Avoid Paying More or Less Tax Than You Owe
Claim too few withholding exemptions and you'll end up lending Uncle Sam your money interest-free. That's not as bad as owing, but why give up the interest on your money and the use of that money during the year?
If you're one of those people who use over-withholding as a type of forced savings account, there are better ways to do it, such as having the money taken out of your paycheck or bank account automatically each pay period and placed in a savings account. Sure, you won't save big bucks at password savings account rates, but small amounts here and there add up quickly. If you don't believe it, try tracking every penny you spend for a month. I guarantee you'll be surprised (if not appalled) at how much a number of seemingly inconsequential amounts add up to.
Ideally you should claim the number of exemptions that will result in withholding as close to what you owe as possible. Since there are many things that can change your tax status throughout the year, it's a good idea to review your exemptions once or twice during the year to ensure that you're on track. Do this in early November to give you time to make adjustments by the end of the year, especially if it looks like you've been under-withheld. It pays to do it again after you've completed your income tax return for the previous year (March or April) and know exactly where you stand.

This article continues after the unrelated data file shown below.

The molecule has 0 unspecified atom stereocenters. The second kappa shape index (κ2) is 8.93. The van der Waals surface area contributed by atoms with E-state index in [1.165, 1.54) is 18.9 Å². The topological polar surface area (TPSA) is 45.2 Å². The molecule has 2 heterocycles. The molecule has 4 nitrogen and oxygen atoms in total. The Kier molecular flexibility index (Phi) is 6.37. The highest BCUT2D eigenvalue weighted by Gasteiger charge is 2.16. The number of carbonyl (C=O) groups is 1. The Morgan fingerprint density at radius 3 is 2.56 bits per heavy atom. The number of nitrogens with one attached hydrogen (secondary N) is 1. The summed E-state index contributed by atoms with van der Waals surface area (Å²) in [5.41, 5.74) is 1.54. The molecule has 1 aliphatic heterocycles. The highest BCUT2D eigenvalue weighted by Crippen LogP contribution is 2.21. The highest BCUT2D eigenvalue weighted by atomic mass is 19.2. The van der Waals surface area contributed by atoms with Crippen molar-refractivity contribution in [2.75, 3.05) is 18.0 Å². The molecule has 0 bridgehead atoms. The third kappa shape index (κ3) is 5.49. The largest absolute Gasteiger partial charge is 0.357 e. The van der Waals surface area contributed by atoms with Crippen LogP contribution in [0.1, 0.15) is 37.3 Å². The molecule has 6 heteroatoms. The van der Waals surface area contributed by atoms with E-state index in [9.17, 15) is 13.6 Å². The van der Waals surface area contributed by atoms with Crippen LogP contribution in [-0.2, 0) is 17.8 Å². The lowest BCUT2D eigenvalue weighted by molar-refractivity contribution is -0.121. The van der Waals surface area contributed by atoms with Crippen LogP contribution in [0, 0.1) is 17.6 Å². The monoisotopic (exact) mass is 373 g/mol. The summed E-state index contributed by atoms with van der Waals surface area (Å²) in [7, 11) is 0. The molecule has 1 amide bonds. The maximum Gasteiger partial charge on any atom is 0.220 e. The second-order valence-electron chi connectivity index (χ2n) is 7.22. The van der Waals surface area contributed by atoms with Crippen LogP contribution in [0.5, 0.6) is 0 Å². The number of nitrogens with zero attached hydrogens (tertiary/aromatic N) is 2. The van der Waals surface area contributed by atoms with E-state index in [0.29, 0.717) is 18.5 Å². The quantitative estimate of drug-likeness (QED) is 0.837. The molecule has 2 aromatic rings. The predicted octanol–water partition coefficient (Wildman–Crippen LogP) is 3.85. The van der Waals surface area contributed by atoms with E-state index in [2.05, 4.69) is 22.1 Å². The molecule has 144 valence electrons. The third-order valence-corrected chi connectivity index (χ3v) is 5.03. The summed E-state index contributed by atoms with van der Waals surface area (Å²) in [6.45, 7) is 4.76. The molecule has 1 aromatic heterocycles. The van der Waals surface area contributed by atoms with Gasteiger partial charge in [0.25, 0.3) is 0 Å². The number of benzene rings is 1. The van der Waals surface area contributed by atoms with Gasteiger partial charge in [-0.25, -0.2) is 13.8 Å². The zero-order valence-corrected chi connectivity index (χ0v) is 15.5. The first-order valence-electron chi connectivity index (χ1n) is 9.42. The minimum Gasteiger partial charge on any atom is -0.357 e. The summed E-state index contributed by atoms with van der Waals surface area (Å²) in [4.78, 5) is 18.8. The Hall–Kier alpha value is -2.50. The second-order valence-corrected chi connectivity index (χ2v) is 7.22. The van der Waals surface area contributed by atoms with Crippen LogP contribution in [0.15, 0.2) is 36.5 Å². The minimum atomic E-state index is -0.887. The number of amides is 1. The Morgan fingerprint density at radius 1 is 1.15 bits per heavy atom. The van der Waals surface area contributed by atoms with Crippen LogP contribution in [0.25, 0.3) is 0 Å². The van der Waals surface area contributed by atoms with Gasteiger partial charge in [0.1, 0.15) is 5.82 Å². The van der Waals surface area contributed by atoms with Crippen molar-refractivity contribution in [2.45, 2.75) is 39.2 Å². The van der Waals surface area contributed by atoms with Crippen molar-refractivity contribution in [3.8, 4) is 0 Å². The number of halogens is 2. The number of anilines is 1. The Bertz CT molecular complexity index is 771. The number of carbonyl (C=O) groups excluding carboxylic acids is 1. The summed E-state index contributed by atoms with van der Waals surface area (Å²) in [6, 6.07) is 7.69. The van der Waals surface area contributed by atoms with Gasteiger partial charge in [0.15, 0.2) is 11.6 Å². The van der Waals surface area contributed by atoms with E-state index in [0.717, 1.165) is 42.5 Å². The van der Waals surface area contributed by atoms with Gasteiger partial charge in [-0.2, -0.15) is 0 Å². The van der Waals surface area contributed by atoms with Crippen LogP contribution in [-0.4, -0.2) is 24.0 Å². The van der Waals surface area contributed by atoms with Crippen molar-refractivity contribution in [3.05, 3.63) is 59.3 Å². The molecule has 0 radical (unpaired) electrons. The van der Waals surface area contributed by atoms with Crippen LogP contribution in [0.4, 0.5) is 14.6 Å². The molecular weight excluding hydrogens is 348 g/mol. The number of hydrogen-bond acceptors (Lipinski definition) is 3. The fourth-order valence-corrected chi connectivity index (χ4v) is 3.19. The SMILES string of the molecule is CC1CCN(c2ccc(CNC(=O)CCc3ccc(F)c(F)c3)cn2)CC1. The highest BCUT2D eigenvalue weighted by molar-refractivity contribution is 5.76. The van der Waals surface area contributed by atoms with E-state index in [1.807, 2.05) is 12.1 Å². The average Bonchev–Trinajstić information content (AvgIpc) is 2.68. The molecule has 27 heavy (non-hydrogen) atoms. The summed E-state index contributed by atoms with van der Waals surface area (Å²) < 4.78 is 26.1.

You should also complete a new W-4 and submit it to your employer if any of the following situations apply to you:
- You got a big refund last year
- You owed over $100 last year when you filed your tax return
- You got married or divorced
- You had a child
- You can no longer claim a dependent that you claimed last year
The W-4 worksheet looks confusing, so many people don't bother to use it, but it's not as bad as it looks. Remember that if you're married and you and your spouse both work, you need to account for the "marriage tax penalty," which results in the two of you owing more taxes than two unmarried people with the same income would pay. The marriage tax penalty if being phased out over several years, but until Congress removes this unfair piece in the tax code, the marriage tax penalty will probably continue to be the biggest cause of under-withholding.
To account for the marriage penalty, the authors of "Taxes for Dummies" recommend that you adjust your withholding allowances as follows:
Write down the salary of the lower-paid spouse and the number of allowances you show on the worksheet on Form W-4. Divide the lower-paid spouse's salary by $5,000. Reduce your allowances by this number. For example, if the lower-paid spouse makes $25,000, divide $25,000 by $5,000. The result is 5, so you'd reduce your withholding allowances by 5.
If the lower-paid spouse makes over $60,000 a year, cut one more allowance for every $10,000 between $60,000 and $110,000.
If you find the W-4 form intimidating, ignore the worksheet and instructions and just add one or two allowances to your current number if you were overwithheld, and subtract one or two allowances from your current number if you were underwithheld. Your payroll department can tell you how many allowances you're currently claiming.
Now is a great time to take care of this little housecleaning item to avoid paying interest and penalties if your taxes have been under-withheld this year.